Several months ago, Dr. Clark emailed me, saying: “We are still interested in your reflections on media culture,” in reply to an earlier thread I composed about Israel’s Shema and God’s use of language—not image—to promote true knowledge of him. This brief essay also addresses one aspect of the religious use of language, particularly in Bible translation.
Three aspects of linguistic capability are: useful vocabulary stock, sentence length, and use of subordinate clauses. Literate adults are more capable in all three areas than are young children. Young children are more likely to create compound sentences, connected with “and” than they are to produce complex sentences connected by various conjunctions or adverbs. My thesis is this: many English translations today are, effectively, children’s Bibles or youth Bibles that use infantile/childish sentences, though they do not honestly say so.1
Example one:2 Eph 1:15–23 is a single sentence (a prayer) in Greek, with 19 verbs. English translations have this many:
The Message 8
NIV Readers Version 22
Example two: Eph 5:18–24 is a single sentence (an imperative) in Greek, with 10 verbs. English translations have this many:
The Message 9
NIV Readers Version 14
Greek, of course, is capable of very complex sentences; it is highly “hypotactic,” as some linguists put it. Subordinating some clauses to the main clause is one of the particular linguistic virtues of Greek. English translators do not always find it easy to translate a single Greek sentence with a single English sentence (see example two above, though one could easily have rendered this in one or two English sentences). On other occasions, with a little effort, a single sentence in Greek can indeed be successfully translated into comprehensible English (see example one above, KJV and RSV).
The matter is not inconsequential. Did Paul pray for one thing (example one), a single thing that he qualified in a number of ways; or did he pray for five things, eight things, or twenty-two things? Did he command one thing (example two) that he qualified in a number of ways, or did he command three things, four things, seven, nine, or fourteen things? Did he command the Ephesians to be “filled with the Spirit,” and also to sing, make melody, be thankful, be submissive, etc.; or did he command them to be filled with the Spirit, and then give some examples, suggestions, or descriptions of what it means to be filled with the Spirit (interpreters call such qualifying participles “epexegetic,” because they explain what the previous imperative means)?3
I still employ the standard Roman Numeral outline format in my public lectures. I do so because, for me, it permits me to make clear what I regard as matters of coordinate/equal importance, and matters of subordinate importance. Each level of indentation is subordinated to other matters, by way of clarification, explanation, example, or evidence.4 This distinction between what is of equal importance or subordinate importance is one of the most basic and important aspects of human reasoning.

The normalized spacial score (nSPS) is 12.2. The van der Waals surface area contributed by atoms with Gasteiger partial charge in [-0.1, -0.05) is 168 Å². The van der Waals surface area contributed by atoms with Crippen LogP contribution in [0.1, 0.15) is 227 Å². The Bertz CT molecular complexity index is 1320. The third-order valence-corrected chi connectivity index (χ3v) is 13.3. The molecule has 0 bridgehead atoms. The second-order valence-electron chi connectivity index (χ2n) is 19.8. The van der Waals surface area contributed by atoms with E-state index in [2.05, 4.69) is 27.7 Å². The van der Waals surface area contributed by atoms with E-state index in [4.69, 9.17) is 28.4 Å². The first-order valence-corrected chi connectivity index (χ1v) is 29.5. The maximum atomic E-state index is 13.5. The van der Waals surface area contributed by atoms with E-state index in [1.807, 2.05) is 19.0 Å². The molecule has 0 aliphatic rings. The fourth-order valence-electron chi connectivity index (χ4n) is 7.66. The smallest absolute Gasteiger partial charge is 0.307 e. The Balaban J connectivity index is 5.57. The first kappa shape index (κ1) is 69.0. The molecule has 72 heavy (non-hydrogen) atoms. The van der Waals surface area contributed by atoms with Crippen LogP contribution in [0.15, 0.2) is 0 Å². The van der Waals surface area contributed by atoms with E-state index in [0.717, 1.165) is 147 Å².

In everyday life, the distinction between equal importance and subordinate is commonplace. George asks his mother if she will take him and his friend Chuck to the skateboard park. She replies: “Yes, I will take you and Chuck to the park, if you first clean your room; be sure to put all the dirty clothes in the hamper and hang the towels on the towel rack.” When Mother goes to inspect the bedroom, the dirty clothes are in the hamper and the towels are hung. However, magazines are strewn about the floor, a half-eaten banana is on the bed (which is unmade), and four (unpaired) pairs of shoes lie indiscriminately about the room. Guess what? There is a park delay. The fundamental imperative was to clean the room; and even though Mother had specified some of the particular examples of what constitutes a clean room, George knows perfectly well that her list of examples was merely that—a list of examples—and that the fundamental duty was to clean the room, of which dirty clothes and towels were only aspects of that greater reality. George is unsurprised that the room does not pass inspection, because he knows perfectly well that “clean the room” means “clean the room,” and whatever particulars are mentioned for special attention does not vitiate the general imperative. The ability to discern the difference between primary importance and secondary importance is a routine part of ordinary life; to treat everything that is said as though it were of equal importance would constitute a kind of linguistic autism; we just would not be able to understand one another.
Translators, therefore, should be very wary of concealing or blurring the distinctions made between the primary and the secondary, between matters that are of equal importance or subordinate importance, and should ordinarily only break up biblical sentences when there is no way to retain their syntactic integrity in English. The “trend,” as it were, in recent translations, is consistently in the direction of briefer and briefer sound-bite sentences, as the translators follow the decline in English literacy that has attended the visual (photograph and television) world of the twentieth century and the digital (frequently distracted) world of the twenty-first. ESV, NIV, NRSV, and many other translations end Ephesians 5:21 with a period and begin a new sentence (and even a new paragraph!) at verse 22: “Wives, be subject to/submit…,” though there is no verb at all—participle or indicative mood—in the verse, it merely says, “wives to your husbands, as to the Lord,” qualifying the earlier participle “submitting to one another” from verse 21. Such translators unwittingly contribute to the demise of language competence by concealing the true capacity of our language to employ subordinate clauses nearly as elegantly as Greek does.
This tendency to employ less adult language in Bible translations will be defended by some as intended to be evangelistic, to reach—as the NIV preface said—“young and old, educated and the uneducated,” and I do not doubt or deny the intention, nor do I regard such intention as improper in itself. I do regard the practice as unnecessary and cynical. The very Pauline letter that we have been considering, a letter with his most rich, most complex syntax, is the only one in which he addressed directly the children in the congregation (“Children, obey your parents” Eph 6:1)5. Paul did not have less concern for children than we do, nor less concern for their well-being nor the well-being of adults with limited linguistic competence. Paul knew that few people have the privilege of studying language formally; we learn it by hearing others employ it, and our own competence in understanding and employing our language grows by exposure to those whose command of English is superior to our own.6 Paul expressly addressed children, therefore, in the very letter in which he employed his most complex Greek syntax; and did so because he rightly knew that the only way they would develop adult linguistic ability was to be exposed to it.